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Stop hassling all kids on driving

Stop hassling all kids on driving

Stephen Franks

Tuesday, 2 August 2005 Press Releases - Crime & Justice

ACT Justice Spokesman Stephen Franks today urged young people to tell politicians who clamour for more restrictions on young drivers to "go and pick on someone else for a change.

"They are just greedy for headlines at election time, and a multiple fatality crash is what the news ghouls look for" he said.

"This is a typical case of politicians wanting to be seen to be busy by bringing in new restrictions on everyone when it is only a few who cause problems. I am not surprised that National has joined in demanding an increase in the minimum driving age. They pretend to care about freedom and personal responsibility, but in practice regulate just as stupidly as Labour.

"There is no evidence that the peak in the age for injury accidents would not simply shift up by the number of years by which the minimum starting age is increased. There is plenty of evidence that it would hurt responsible young people who need to drive to work, for example.

"It is time to stop raiding the law as a drug cabinet for every ill. Young people have always found ways to take risks. The consequences when it goes wrong are obvious. It is a complete waste of resources to have the police combing the wreckage looking for someone to prosecute every time there is an accident. Of course there must be a law to protect innocent third parties, but ACT stands against law that has no purpose other than to protect people from their own risk-taking," Mr Franks said.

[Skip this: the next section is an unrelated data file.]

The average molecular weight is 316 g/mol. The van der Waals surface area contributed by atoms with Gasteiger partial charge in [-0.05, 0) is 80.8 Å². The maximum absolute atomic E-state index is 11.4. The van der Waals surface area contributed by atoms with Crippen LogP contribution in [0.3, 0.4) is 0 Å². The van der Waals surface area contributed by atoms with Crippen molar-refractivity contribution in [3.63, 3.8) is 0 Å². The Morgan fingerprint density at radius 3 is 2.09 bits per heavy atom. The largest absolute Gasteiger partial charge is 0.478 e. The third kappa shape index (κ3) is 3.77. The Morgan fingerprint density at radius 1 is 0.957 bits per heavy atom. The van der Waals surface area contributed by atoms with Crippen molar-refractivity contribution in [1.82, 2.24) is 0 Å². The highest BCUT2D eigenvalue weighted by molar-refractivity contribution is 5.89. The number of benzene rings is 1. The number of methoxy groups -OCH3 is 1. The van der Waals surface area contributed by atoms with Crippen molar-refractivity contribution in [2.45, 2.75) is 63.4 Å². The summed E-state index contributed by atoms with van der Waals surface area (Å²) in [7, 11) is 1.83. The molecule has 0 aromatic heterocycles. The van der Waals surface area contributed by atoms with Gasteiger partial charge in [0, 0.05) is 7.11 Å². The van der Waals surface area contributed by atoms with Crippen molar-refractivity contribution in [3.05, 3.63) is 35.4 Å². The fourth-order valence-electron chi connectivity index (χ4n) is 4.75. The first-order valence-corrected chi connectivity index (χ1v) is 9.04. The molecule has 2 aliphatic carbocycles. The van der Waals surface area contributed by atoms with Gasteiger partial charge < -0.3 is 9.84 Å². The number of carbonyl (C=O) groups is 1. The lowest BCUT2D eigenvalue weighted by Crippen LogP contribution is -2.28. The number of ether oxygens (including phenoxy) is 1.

"I am not surprised that boy racers are thumbing their noses at the law. I am glad they still have the spirit to do it. They are wrapped in cotton wool at school and at work, deprived by OSH and other liability fears of many of the chances to practise risks under adult supervision which my generation had.

"Car accidents get the attention, but there is much more damage to kids who choose glue sniffing, for drugtaking, or boozing on a benefit, as their choice of risky behaviour. It is time for New Zealanders to ask whether this self-harm is not a symptom of over regulation and lack of challenge in a corrupting welfare featherbed.

'I lost a young brother at age 16 and I know the grief it caused my family, but none of us would have demanded a law change to stop him taking the risks he took. Someone needs to stand up for the spirited kids who go too far, provided it is just themselves they hurt," Mr Franks said.

ENDS

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